New Residential Investment Corp.’s first-quarter earnings repeat the logic of rising interest rates lowering origination profits but increasing servicing gains, as reported by companies such as Mr. Cooper and Ocwen last week.
The real estate investment trust reported on Tuesday $690 million in net income for the first quarter, a 267% increase from the prior quarter.
The main contribution came from the servicing portfolio. NRIC is the largest nonbank mortgage servicer in the country.
The MSR portfolio totaled $626 billion in unpaid principal balance in March, compared to $629 billion in December. The company reported $575 million in revenue arising from the fair value of MSRs alone.
Income from servicing before taxes totaled $906.3 million in the first quarter, up dramatically from $118 million in the prior quarter. The performance in the first quarter 2022 includes a $845 million fair value increase on the MSR portfolio. MSR values tend to initially increase as mortgage rates rise and borrowers are less likely to refinance.
According to Michael Nierenberg, CEO of New Residential, the company generated a 5% return to shareholders and grew its book value by 10% in the first quarter.
“We have interest rate hedges in place, which protects our long-duration assets along with our MSR portfolio, which would only help to increase our book value as we go forward based on expected Fed actions,” he said during a call with analysts.
Despite the positive performance on the servicing portfolio, NRIC’s origination volume is slowing, as it has for most originators.
NRIC, the fourth largest nonbank originator in the U.S., funded $26.9 billion in mortgages in the first quarter, down from $82.3 million in the previous quarter. For the second quarter, it forecasts funded volume between $17 billion and $22 billion.
The total gain-on-sale margin declined to 1.53% in the first quarter, from 1.65% in the last three months of 2021. It was higher than the first quarter of 2021, when margins were 1.42%. The segment’s pre-tax income dropped 68.5% quarter-over-quarter to $55.9 million.
“As we all know, the origination business, which had been extremely profitable the past couple of years, is now in the middle of a serious contraction and will remain this way for the near future,” the executive said.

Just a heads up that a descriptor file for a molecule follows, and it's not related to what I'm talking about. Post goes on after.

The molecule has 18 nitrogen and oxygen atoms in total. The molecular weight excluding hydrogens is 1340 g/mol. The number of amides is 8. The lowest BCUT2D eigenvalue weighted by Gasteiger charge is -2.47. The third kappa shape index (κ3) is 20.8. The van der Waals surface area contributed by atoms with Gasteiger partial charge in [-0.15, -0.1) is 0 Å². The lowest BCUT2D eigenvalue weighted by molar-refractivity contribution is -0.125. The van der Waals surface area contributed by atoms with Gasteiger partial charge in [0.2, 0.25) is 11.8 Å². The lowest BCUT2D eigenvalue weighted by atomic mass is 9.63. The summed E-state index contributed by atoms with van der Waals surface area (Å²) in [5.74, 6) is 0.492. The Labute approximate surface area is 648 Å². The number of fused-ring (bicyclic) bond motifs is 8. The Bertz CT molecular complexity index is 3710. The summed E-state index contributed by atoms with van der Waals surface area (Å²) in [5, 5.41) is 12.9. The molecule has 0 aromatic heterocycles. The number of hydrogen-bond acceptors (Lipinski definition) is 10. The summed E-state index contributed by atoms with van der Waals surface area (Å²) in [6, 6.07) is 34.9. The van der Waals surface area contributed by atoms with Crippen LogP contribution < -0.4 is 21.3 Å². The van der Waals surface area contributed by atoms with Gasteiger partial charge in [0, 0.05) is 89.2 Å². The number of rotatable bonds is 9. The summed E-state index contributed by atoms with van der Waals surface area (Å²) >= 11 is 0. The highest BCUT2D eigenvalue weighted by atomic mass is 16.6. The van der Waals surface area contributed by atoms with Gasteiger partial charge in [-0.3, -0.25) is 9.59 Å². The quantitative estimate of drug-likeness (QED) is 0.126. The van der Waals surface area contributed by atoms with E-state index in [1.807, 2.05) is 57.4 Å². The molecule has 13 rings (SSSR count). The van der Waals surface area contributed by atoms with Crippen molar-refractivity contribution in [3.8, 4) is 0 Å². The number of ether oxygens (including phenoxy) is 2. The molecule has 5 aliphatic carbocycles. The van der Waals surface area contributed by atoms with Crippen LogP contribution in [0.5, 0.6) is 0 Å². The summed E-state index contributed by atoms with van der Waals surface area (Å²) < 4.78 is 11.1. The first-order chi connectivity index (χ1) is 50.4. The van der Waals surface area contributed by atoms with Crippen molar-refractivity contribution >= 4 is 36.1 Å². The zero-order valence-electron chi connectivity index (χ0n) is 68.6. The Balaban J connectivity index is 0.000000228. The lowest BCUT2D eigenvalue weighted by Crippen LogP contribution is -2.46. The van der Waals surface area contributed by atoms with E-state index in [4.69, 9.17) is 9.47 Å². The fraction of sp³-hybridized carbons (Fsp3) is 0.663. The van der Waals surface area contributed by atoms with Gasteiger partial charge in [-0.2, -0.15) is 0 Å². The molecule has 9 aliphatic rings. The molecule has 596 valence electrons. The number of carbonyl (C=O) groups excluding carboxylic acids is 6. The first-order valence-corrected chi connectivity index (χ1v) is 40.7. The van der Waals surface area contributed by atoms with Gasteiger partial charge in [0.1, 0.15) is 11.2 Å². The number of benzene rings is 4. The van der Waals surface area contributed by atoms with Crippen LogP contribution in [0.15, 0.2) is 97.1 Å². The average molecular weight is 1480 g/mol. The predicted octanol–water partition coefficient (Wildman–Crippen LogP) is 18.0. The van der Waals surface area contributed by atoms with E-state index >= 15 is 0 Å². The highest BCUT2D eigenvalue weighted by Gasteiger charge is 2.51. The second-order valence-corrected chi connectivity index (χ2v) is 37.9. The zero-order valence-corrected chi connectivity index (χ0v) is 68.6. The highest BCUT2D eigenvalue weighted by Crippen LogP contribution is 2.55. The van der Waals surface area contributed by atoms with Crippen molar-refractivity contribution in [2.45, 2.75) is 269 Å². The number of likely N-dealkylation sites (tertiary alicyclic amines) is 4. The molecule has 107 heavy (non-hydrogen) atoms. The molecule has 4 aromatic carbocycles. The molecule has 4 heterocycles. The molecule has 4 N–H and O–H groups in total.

But there are some reasons to be optimistic about NRIC’s future performance. NRIC has begun to reduce costs. Expenses went from $899 million in the fourth quarter of 2021 to $802 million in the first quarter of 2022.
And the integration of the Newrez and Caliber Home Loans platforms, to be complete by the end of the second quarter, will drive further savings of at least $175 million to $200 million, according to Nierenberg. In August 2021, NRIC acquired Caliber for $1.675 billion. Since the acquisition, the company has laid off 386 employees.
The company has struggled to increase the share of channels with higher margins in their originations. Volumes in wholesale, retail and direct-to-consumer represented 57.2% of the total originations in the first quarter, compared to 59% in the fourth quarter 2021. The balance of origination volume, 43%, was from the correspondent channel, up from 41% in the previous quarter.
Purchase loans were 54% of NRIC’s originations in the first quarter of 2021, and the firm restructured its retail leadership by redistributing territories.
Nierenberg said the real estate investment trust will launch non-QM, jumbo and HELOC products. During the call, he highlighted the acquisition of Genesis Capital LLC, a fix-and-flip lender, from Goldman Sachs. He said the acquisition will help Newrez expand to more markets across the U.S.
The executive said NRIC will be patient as it looks for opportunistic investments across the financial services sector, as the company is “not about size, but profitability.”
But in terms of profitability, Nierenberg said he sees “very little” in originations for the time being, unless the Treasury market returns to lower yields. The pressure could lead to more mergers and acquisitions, the executive said, although he did not provide details on upcoming transactions.
“This will put enormous pressure on the mortgage banking community as a whole, this will lead to more M&A,” said Nierenberg. “And we believe this will lead to more inventory sales as mortgage bankers will need to sell MSRs in order to fund their businesses.”